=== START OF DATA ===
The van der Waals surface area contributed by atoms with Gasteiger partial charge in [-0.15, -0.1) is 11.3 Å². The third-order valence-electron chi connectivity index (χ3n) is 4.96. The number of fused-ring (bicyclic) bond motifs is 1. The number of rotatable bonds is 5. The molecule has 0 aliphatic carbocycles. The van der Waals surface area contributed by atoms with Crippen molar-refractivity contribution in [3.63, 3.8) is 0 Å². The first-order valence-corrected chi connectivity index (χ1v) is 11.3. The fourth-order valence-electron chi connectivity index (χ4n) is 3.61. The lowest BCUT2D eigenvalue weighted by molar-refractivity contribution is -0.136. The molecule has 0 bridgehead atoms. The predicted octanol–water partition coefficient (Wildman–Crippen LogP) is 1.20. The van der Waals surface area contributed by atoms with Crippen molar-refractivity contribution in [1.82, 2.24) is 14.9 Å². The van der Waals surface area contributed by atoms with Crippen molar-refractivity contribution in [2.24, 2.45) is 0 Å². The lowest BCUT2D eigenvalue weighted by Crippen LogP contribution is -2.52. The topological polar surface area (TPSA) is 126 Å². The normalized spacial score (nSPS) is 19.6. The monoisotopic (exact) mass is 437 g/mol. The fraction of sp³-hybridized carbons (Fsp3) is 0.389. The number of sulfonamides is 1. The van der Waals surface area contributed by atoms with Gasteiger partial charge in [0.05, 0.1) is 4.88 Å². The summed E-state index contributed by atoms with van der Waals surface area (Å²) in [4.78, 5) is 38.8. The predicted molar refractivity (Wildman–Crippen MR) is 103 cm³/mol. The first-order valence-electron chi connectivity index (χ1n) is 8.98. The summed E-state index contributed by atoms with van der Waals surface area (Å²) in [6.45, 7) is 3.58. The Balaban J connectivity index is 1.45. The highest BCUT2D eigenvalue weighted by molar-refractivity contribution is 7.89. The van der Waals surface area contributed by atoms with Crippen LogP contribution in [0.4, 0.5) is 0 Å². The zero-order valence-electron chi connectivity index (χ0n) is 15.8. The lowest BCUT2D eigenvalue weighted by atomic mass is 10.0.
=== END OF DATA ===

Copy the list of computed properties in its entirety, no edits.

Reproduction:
The van der Waals surface area contributed by atoms with Gasteiger partial charge in [-0.15, -0.1) is 11.3 Å². The third-order valence-electron chi connectivity index (χ3n) is 4.96. The number of fused-ring (bicyclic) bond motifs is 1. The number of rotatable bonds is 5. The molecule has 0 aliphatic carbocycles. The van der Waals surface area contributed by atoms with Crippen molar-refractivity contribution in [3.63, 3.8) is 0 Å². The first-order valence-corrected chi connectivity index (χ1v) is 11.3. The fourth-order valence-electron chi connectivity index (χ4n) is 3.61. The lowest BCUT2D eigenvalue weighted by molar-refractivity contribution is -0.136. The molecule has 0 bridgehead atoms. The predicted octanol–water partition coefficient (Wildman–Crippen LogP) is 1.20. The van der Waals surface area contributed by atoms with Crippen molar-refractivity contribution in [1.82, 2.24) is 14.9 Å². The van der Waals surface area contributed by atoms with Crippen molar-refractivity contribution in [2.24, 2.45) is 0 Å². The lowest BCUT2D eigenvalue weighted by Crippen LogP contribution is -2.52. The topological polar surface area (TPSA) is 126 Å². The normalized spacial score (nSPS) is 19.6. The monoisotopic (exact) mass is 437 g/mol. The fraction of sp³-hybridized carbons (Fsp3) is 0.389. The number of sulfonamides is 1. The van der Waals surface area contributed by atoms with Gasteiger partial charge in [0.05, 0.1) is 4.88 Å². The summed E-state index contributed by atoms with van der Waals surface area (Å²) in [4.78, 5) is 38.8. The predicted molar refractivity (Wildman–Crippen MR) is 103 cm³/mol. The first-order valence-electron chi connectivity index (χ1n) is 8.98. The summed E-state index contributed by atoms with van der Waals surface area (Å²) in [6.45, 7) is 3.58. The Balaban J connectivity index is 1.45. The highest BCUT2D eigenvalue weighted by molar-refractivity contribution is 7.89. The van der Waals surface area contributed by atoms with Crippen LogP contribution in [0.4, 0.5) is 0 Å². The zero-order valence-electron chi connectivity index (χ0n) is 15.8. The lowest BCUT2D eigenvalue weighted by atomic mass is 10.0.